British Lung Foundation
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I have not smoked for over 4 weeks

I have copd, I spent 2 weeks in hospital attached to bipartisan etc, discharged Xmas eve.

I am only taking mucodyne and sere tide and spitiva. I do feel better. I took part in the respiratory exercise programme last year and go to the follow up. I found the programme to be excellent and the support from the physics and other participants is fantastic. It is hard accepting that you have a serious disease from which you will not recover. I am trying, some days successfully and some days not, to accept what I can and what I can no longer do. Reading the comments from others is a big help, it makes me realise that I am not on my own. Thank you everybody

20 Replies
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Well done you! It will be 2 years on April the 1st for me. Keep it up Polly. :)

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Thank you. I admire anybody who can stop smoking. It is not easy.

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Woohoo Polly,you have done so well! Try and keep up with an exercise group,as that will encourage you to,to leave the smokes alone!!

We all have times when it is hard to accept what we cant do,but we must concentrate on what we CAN do!!

It is good to see other people tackling the problems we have,and how they cope,

All the best Wendells xxx

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Great news Polly. Very well done. x

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It helps when you get support from people who know what it is like to have copd and also the stopping smoking. Thank you, thank you, for all the positive comments. It really does help and encourage me to continue

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Good news Polly63 keep it up, lots of encouragement here.

polly xx

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There certainly is, thank you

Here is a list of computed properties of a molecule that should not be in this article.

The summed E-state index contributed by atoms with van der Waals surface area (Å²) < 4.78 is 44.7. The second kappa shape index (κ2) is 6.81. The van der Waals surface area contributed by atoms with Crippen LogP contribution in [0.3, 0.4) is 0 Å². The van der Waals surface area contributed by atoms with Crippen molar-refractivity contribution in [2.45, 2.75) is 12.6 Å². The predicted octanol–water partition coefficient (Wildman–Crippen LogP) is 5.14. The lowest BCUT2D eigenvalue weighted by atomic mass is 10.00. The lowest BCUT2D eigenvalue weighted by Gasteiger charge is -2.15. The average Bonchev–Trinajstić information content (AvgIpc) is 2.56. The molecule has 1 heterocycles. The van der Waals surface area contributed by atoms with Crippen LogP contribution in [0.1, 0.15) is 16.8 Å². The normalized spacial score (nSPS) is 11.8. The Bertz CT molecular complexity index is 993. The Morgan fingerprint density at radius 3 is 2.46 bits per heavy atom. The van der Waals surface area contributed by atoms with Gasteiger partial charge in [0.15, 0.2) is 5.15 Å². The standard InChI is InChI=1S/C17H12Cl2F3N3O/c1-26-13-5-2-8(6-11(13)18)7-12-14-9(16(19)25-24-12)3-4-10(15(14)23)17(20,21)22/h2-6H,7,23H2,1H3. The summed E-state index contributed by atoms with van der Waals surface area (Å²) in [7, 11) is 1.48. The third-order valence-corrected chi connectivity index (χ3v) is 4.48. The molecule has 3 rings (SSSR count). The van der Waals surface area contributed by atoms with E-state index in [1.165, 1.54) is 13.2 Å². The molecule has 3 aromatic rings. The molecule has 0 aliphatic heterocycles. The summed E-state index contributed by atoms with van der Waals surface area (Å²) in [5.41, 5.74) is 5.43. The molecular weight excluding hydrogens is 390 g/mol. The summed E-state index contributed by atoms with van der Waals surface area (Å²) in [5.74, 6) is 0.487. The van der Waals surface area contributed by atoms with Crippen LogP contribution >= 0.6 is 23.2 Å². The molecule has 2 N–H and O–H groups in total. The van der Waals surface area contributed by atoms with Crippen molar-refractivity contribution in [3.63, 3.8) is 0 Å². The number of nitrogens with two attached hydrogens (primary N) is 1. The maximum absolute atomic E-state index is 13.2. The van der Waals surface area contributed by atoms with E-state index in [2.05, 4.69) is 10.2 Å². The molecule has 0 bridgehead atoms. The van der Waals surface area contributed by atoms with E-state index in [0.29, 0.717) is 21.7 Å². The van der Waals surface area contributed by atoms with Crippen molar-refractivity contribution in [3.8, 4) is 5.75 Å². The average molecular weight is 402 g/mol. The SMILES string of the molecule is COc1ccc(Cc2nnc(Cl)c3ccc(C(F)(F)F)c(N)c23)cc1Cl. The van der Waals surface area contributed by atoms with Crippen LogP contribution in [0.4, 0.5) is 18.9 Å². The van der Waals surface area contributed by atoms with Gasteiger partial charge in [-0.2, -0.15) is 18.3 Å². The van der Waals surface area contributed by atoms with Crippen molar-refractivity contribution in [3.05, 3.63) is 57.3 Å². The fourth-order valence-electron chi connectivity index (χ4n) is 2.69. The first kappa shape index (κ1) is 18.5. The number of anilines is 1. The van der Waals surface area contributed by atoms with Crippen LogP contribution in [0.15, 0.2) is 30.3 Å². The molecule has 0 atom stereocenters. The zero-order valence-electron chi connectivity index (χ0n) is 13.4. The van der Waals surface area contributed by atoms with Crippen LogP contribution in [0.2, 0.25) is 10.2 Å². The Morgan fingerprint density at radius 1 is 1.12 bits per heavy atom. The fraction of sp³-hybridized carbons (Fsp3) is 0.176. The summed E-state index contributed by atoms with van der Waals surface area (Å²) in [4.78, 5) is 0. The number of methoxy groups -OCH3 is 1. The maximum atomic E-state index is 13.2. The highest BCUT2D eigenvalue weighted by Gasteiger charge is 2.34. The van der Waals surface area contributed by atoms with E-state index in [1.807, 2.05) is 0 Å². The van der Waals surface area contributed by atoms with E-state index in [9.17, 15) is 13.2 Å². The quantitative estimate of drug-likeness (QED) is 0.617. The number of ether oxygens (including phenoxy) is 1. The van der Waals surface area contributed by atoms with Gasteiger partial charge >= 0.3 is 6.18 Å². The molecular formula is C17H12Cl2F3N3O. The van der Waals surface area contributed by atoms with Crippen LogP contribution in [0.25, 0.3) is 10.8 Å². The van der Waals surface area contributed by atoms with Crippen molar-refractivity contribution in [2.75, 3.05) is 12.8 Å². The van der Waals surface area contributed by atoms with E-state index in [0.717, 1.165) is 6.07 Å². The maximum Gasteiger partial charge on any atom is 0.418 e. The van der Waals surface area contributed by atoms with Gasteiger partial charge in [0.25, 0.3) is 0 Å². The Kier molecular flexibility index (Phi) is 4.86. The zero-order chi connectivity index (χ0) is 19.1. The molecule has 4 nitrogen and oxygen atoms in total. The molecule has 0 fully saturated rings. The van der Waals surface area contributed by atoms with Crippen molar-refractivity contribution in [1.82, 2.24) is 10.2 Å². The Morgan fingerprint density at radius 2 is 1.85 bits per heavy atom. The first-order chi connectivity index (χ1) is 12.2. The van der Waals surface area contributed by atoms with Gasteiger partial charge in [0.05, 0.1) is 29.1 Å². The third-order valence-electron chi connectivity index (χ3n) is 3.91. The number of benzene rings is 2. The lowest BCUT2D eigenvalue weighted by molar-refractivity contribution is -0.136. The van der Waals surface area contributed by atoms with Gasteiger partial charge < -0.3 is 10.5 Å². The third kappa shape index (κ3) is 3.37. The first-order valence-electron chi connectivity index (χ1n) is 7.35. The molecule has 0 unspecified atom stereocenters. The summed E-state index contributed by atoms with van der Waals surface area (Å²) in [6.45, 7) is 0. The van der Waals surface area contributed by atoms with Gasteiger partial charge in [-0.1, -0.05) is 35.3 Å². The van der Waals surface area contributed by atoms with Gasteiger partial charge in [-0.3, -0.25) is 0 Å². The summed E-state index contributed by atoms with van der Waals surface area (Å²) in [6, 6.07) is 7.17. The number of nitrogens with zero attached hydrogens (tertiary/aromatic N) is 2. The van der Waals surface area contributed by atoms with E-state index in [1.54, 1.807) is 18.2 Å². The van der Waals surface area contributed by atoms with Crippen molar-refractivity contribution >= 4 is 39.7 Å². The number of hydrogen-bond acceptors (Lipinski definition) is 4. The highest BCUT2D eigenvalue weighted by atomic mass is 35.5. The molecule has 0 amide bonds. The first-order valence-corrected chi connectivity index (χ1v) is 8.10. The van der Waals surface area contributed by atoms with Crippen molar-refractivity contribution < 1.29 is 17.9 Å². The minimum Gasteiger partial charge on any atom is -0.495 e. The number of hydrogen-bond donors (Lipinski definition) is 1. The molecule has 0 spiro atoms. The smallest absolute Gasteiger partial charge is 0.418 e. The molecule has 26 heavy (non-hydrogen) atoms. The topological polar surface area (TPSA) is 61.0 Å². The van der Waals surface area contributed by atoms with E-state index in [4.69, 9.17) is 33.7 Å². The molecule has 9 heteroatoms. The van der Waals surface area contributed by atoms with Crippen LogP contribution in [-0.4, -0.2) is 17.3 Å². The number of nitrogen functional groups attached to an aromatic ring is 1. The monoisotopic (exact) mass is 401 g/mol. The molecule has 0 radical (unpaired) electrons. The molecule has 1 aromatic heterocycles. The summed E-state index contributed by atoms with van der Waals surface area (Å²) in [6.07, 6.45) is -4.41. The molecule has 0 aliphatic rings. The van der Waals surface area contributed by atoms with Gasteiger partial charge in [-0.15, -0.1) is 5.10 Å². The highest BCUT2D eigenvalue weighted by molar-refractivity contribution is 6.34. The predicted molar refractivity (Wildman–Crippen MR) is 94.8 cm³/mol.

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Hi Polly and welldone u! hope u feel proud of yourself hun treat yourself to something nice with the money you saved, and keep up the good work xx

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Ive never smoked but having spent around 6 months in hospital respiritory wards and ITU I've seen the results of it and the damage and destruction it causes too people and thier families. Giving up is the best thing you could do for you and all those who love you. Well done polly63.

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Well done Polly63, keep up the good work.

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Polly, you said you will not recover, but if you continue not to smoke I bet you'll be surprised at how much better you feel and that you can do more than you could whilst still smoking. My husband continued to smoke with very severe COPD. He got to the point where he was given about two weeks to live. He stopped smoking (long story, but not his decision at the time). He's still around and going to the pub every day three years later -- so it goes to show that not smoking can work miracles.

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Thank you it is encouraging to know that miracles can happen

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I have at long last accepted that I cannot do certain things anymore, but I still enjoy life and find it's the little things I enjoy and look forward to now, things I just use to accept and remember 'no more smoking', difficult I know.

Lib x

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I know it is early days, but I am positive. I will go to pulmonary rehab next week.

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Well done Polly keep it up.

Kim xxxx

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I do so hope I can remain a non smoker.

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Hi Polly 4 weeks is excellent and yes its really difficult but reading these replies I'm sure will help you to keep your resolve

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Hi Polly

Well done

Just keep going ... it does get so much easier, you will find you spend longer and longer times when you don't even think about smoking.

I gave up two years ago and despite the COPD still feel better than I did when I smoked.

It takes a couple of months to really feel the benefits.

Stick with it .... all the best

Bolilly

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It really helps when people know what you are going through. Thank you

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Really good work on your part. Carry on with exercises and you should see that your illness takes a slower step! That should also build your confidence. Have confidence to fight the illness with good eating, good heating, enough exercise every day.

Exercise makes you feel tired and hungry. You eat, you feel satisfied. You sleep and you feel regenerated. In fact, i think a lot of low mood is often a sign of tiredness. We exert a lot to breathe properly with our illness. Exercise, IMO, is the core of our defence against the progress of our illness. Take courage.

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